One of the main issues I find with perimenopause and menopause is the general confusion around the definition of menopause. This might sound a little ridiculous, but so many terms are used interchangeably that it can get a little puzzling.
As with most things with health, defining menopause and related terminology comes down to a perspective. The eyes of the viewer or the person experiencing the sensations will use language based on their experiences, knowledge of the subject and context of perception.
The word menopausal is often used to describe perimenopausal symptoms of hot flushes or night sweats. People often talk of The Menopause as a transition stage, which can go on between two and twelve years.
There are numerous theories about premenopause, perimenopause, menopause and post-menopause, and with perimenopause, there are generally three to four stages, depending on where you are sourcing your information.
But I wonder if there is a necessity to define all of this. Is this confusion created by a society that values youthful appearances over wisdom, or is it a general over-medicalisation of the transition into the Wise Woman years?
If we look at different cultures and their perspectives on menopause, we can quickly find that there is no word for menopause in places like Japan. Until the relatively recent introduction of Western processed foods, ‘symptoms’ of menopause were virtually non-existent.
The Origins of Menopause Terminology
The term ‘menopause’ was first coined in 1821 by the French physician Gardanne. Originally used to describe the transition at mid-life and applicable for men or women, it soon became a term used almost exclusively for women and during the cessation of menstruation.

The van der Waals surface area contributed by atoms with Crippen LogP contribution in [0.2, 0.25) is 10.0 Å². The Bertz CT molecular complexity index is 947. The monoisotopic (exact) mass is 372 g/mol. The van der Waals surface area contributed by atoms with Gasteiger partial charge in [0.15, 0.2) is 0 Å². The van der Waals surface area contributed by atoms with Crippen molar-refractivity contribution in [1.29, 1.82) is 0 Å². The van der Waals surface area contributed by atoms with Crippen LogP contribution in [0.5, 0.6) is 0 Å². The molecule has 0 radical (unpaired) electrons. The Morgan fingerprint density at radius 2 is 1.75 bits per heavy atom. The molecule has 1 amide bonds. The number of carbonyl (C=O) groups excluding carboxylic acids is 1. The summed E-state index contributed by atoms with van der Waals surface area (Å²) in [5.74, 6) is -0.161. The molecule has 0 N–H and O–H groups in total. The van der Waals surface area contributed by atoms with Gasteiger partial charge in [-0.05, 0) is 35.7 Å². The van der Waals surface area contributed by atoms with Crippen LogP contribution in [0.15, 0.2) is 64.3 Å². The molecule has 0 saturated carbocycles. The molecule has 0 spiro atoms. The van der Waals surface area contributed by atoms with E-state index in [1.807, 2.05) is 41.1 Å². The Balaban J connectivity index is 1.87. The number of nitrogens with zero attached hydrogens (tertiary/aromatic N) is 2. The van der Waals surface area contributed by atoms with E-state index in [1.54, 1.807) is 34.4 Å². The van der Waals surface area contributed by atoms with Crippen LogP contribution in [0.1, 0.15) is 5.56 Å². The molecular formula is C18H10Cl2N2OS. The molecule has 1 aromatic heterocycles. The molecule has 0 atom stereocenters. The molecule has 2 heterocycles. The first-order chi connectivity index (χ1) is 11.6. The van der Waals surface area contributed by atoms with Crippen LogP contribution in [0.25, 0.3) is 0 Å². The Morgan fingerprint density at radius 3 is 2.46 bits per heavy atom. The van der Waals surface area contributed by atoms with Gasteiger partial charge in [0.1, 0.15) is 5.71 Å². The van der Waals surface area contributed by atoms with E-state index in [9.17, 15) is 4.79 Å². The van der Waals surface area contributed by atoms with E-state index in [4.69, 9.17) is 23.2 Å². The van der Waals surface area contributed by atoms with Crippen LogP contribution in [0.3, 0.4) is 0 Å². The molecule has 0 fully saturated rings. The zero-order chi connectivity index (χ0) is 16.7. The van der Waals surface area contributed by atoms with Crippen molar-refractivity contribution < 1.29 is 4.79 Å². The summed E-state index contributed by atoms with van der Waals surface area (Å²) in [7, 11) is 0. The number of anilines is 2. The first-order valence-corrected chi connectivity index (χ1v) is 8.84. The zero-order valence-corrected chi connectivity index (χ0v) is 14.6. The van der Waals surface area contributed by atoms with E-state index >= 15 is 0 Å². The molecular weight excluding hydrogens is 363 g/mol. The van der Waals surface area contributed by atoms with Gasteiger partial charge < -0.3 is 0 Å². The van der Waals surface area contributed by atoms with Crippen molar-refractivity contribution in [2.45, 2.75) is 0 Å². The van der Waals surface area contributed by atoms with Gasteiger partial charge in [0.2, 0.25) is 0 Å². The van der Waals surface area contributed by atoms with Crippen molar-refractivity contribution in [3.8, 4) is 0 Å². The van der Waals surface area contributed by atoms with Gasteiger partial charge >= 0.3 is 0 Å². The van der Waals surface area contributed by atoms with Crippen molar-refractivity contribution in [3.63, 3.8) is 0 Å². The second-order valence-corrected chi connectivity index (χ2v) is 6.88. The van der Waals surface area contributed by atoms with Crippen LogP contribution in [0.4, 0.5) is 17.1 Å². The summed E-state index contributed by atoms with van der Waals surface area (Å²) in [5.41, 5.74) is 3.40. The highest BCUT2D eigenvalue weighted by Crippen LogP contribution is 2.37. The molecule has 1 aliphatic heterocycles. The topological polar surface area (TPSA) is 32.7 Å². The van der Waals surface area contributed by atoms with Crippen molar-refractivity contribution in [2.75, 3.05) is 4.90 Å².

Fast forward a few hundred years to today, and we now have a medical term that is, in the most technical sense, used to describe one day or a moment in time. Medical texts will define menopause as the twelve-month marker from the last menstruation. So if we were hell-bent on being real medical grammar Nazis, then we could only use the term menopause for one single day in a woman’s life.
So, menopause is, from an academic perspective, just a moment in time, but we all know it is much more than that.Leonie Satori – Medical Herbalist & Naturopath
I wouldn’t say I like using the term menopause as I feel there are many negative connotations; I blame Western society’s youth obsession for this.
In much of my work, you will notice that I will use perimenopause, menopause, and climacteric interchangeably. Although I prefer to use the ye-olde term climacteric for a woman’s transition into the Wild Woman years, I understand this is unfamiliar today.
So, menopause is, from an academic perspective, just a moment in time, but we all know it is much more than that.
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